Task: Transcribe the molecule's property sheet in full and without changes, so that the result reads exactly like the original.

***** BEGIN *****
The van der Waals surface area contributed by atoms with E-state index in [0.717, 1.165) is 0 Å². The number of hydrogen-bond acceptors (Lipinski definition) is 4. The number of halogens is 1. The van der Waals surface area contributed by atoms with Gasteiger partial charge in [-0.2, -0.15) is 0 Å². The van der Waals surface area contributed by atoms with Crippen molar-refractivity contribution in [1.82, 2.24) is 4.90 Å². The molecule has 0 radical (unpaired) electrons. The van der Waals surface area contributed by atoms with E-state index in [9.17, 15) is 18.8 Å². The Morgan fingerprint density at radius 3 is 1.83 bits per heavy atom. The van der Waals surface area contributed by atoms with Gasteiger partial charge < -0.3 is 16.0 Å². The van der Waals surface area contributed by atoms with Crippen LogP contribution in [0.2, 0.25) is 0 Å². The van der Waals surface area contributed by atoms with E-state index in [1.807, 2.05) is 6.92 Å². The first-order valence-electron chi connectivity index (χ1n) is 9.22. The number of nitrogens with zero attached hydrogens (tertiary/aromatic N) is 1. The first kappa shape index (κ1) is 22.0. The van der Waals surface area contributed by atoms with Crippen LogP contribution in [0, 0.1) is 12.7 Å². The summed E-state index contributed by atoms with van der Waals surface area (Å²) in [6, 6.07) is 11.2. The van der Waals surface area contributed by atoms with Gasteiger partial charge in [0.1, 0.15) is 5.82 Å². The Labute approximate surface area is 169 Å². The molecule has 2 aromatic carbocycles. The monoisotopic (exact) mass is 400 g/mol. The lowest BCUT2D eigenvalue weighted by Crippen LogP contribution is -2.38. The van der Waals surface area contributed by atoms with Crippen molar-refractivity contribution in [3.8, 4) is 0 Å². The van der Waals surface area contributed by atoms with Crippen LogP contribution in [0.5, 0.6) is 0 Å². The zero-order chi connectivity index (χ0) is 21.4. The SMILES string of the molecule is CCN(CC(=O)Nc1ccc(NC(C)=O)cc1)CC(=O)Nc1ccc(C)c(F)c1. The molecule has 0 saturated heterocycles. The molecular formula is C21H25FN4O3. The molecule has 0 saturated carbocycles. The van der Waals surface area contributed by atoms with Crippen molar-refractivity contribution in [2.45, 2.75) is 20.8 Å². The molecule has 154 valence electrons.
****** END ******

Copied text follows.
The van der Waals surface area contributed by atoms with E-state index in [0.717, 1.165) is 0 Å². The number of hydrogen-bond acceptors (Lipinski definition) is 4. The number of halogens is 1. The van der Waals surface area contributed by atoms with Gasteiger partial charge in [-0.2, -0.15) is 0 Å². The van der Waals surface area contributed by atoms with Crippen molar-refractivity contribution in [1.82, 2.24) is 4.90 Å². The molecule has 0 radical (unpaired) electrons. The van der Waals surface area contributed by atoms with E-state index in [9.17, 15) is 18.8 Å². The Morgan fingerprint density at radius 3 is 1.83 bits per heavy atom. The van der Waals surface area contributed by atoms with Gasteiger partial charge < -0.3 is 16.0 Å². The van der Waals surface area contributed by atoms with Crippen LogP contribution in [0.2, 0.25) is 0 Å². The van der Waals surface area contributed by atoms with E-state index in [1.807, 2.05) is 6.92 Å². The first-order valence-electron chi connectivity index (χ1n) is 9.22. The number of nitrogens with zero attached hydrogens (tertiary/aromatic N) is 1. The first kappa shape index (κ1) is 22.0. The van der Waals surface area contributed by atoms with Crippen LogP contribution in [0, 0.1) is 12.7 Å². The summed E-state index contributed by atoms with van der Waals surface area (Å²) in [6, 6.07) is 11.2. The van der Waals surface area contributed by atoms with Gasteiger partial charge in [0.1, 0.15) is 5.82 Å². The Labute approximate surface area is 169 Å². The molecule has 2 aromatic carbocycles. The monoisotopic (exact) mass is 400 g/mol. The lowest BCUT2D eigenvalue weighted by Crippen LogP contribution is -2.38. The van der Waals surface area contributed by atoms with Crippen molar-refractivity contribution in [3.8, 4) is 0 Å². The van der Waals surface area contributed by atoms with Crippen LogP contribution in [0.5, 0.6) is 0 Å². The zero-order chi connectivity index (χ0) is 21.4. The SMILES string of the molecule is CCN(CC(=O)Nc1ccc(NC(C)=O)cc1)CC(=O)Nc1ccc(C)c(F)c1. The molecule has 0 saturated heterocycles. The molecular formula is C21H25FN4O3. The molecule has 0 saturated carbocycles. The van der Waals surface area contributed by atoms with Crippen molar-refractivity contribution in [2.45, 2.75) is 20.8 Å². The molecule has 154 valence electrons.